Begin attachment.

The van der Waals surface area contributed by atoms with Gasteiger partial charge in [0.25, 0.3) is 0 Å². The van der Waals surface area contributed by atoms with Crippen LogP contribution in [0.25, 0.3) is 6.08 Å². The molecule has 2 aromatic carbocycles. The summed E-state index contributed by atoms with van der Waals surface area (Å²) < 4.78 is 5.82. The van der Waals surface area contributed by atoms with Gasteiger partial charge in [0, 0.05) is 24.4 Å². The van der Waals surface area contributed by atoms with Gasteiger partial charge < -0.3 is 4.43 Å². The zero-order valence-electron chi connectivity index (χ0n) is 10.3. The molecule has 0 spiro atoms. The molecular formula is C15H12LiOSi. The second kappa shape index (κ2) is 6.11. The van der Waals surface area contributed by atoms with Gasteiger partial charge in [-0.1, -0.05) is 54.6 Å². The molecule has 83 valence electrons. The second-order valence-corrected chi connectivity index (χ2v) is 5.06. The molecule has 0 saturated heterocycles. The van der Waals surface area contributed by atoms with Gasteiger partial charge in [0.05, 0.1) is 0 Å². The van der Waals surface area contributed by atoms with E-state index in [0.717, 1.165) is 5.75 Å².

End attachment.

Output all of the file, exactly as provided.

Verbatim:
The van der Waals surface area contributed by atoms with Gasteiger partial charge in [0.25, 0.3) is 0 Å². The van der Waals surface area contributed by atoms with Crippen LogP contribution in [0.25, 0.3) is 6.08 Å². The molecule has 2 aromatic carbocycles. The summed E-state index contributed by atoms with van der Waals surface area (Å²) < 4.78 is 5.82. The van der Waals surface area contributed by atoms with Gasteiger partial charge in [0, 0.05) is 24.4 Å². The van der Waals surface area contributed by atoms with Gasteiger partial charge < -0.3 is 4.43 Å². The zero-order valence-electron chi connectivity index (χ0n) is 10.3. The molecule has 0 spiro atoms. The molecular formula is C15H12LiOSi. The second kappa shape index (κ2) is 6.11. The van der Waals surface area contributed by atoms with Gasteiger partial charge in [-0.1, -0.05) is 54.6 Å². The molecule has 83 valence electrons. The second-order valence-corrected chi connectivity index (χ2v) is 5.06. The molecule has 0 saturated heterocycles. The van der Waals surface area contributed by atoms with Gasteiger partial charge in [0.05, 0.1) is 0 Å². The van der Waals surface area contributed by atoms with E-state index in [0.717, 1.165) is 5.75 Å².